Indiana first US state to write 'fertility fraud' into law
Suzi Denton, Progress Educational Trust
16 May 2019
Indiana has become the first US state to pass legislation making it a criminal offence for fertility doctors to use their own sperm in treatment without their patients' prior knowledge and consent.
The law was drafted following the case of Dr Donald Cline, a fertility doctor from Indianapolis who used his own sperm to inseminate numerous patients in the 1970s and 1980s.
Matt White, one of the children conceived using Dr Cline's sperm, told RTV6 Indianapolis: 'We were told there were no laws to charge Cline or others that would engage in similar deplorable actions and the only thing to do would be to create a law; should this issue arise again in the future, the patients and children are protected.'
Following the discovery of Dr Cline's actions, affected families were told that he could not be prosecuted under criminal law for deceptively using his own sperm when treating patients.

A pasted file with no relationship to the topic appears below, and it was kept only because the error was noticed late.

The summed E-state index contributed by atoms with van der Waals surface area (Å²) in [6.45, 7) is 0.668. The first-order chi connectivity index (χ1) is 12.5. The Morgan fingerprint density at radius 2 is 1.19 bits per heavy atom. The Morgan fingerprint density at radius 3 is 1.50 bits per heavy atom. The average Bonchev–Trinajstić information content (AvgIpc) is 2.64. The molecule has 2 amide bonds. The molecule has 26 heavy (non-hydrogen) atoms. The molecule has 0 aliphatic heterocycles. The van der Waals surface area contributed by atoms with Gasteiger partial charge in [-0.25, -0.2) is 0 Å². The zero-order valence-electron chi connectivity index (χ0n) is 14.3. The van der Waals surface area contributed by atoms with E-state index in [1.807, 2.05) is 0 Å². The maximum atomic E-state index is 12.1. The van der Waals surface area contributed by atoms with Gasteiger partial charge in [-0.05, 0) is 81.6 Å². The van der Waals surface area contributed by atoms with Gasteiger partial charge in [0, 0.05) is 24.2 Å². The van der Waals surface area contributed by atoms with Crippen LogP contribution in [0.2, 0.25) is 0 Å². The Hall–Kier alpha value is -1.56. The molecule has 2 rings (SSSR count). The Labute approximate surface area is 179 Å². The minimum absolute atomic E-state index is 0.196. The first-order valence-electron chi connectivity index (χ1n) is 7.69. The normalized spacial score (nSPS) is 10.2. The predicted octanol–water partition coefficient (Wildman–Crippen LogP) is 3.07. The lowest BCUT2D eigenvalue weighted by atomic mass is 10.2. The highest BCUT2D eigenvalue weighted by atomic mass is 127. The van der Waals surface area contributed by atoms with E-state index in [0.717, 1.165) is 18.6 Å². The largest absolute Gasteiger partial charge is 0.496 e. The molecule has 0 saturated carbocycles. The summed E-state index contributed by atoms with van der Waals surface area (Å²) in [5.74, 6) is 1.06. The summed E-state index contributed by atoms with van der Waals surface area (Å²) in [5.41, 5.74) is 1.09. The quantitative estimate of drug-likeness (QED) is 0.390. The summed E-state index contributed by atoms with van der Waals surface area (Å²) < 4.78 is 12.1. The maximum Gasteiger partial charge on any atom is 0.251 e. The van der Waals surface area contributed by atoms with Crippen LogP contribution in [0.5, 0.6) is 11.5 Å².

Dr Cline was, however, charged and found guilty of other offences relating to his conduct during the investigation, and in 2017 he received a one-year suspended sentence and a US$500 fine for misleading investigators. His medical licence was also revoked.
The new legislation, which will come into force from 1 July 2019, will make it a felony for a healthcare professional to make a 'misrepresentation relating to a medical procedure, device or drug and human reproductive material'.
The new legislation was written by Senator Jack Sandlin, who said: 'This Bill would create greater consequences for these reprehensible acts by increasing the penalty for fertility fraud and allowing compensation of up to $10,000 for prevailing plaintiffs.'
Liz White – Matt's mother – who was treated by Dr Cline, praised the state legislature's support for the new law, and told CBC: 'I'm very grateful to them, and I'm grateful that people who have to deal with infertility now – if it's not handled correctly, then they themselves have the right to and pursue it in the courts.'
SOURCES & REFERENCES
© Copyright 2008 Progress Educational Trust
Reproduced from BioNews with permission, a web- and email-based source of news, information and comment on assisted reproduction and human genetics, published by Progress Educational Trust.
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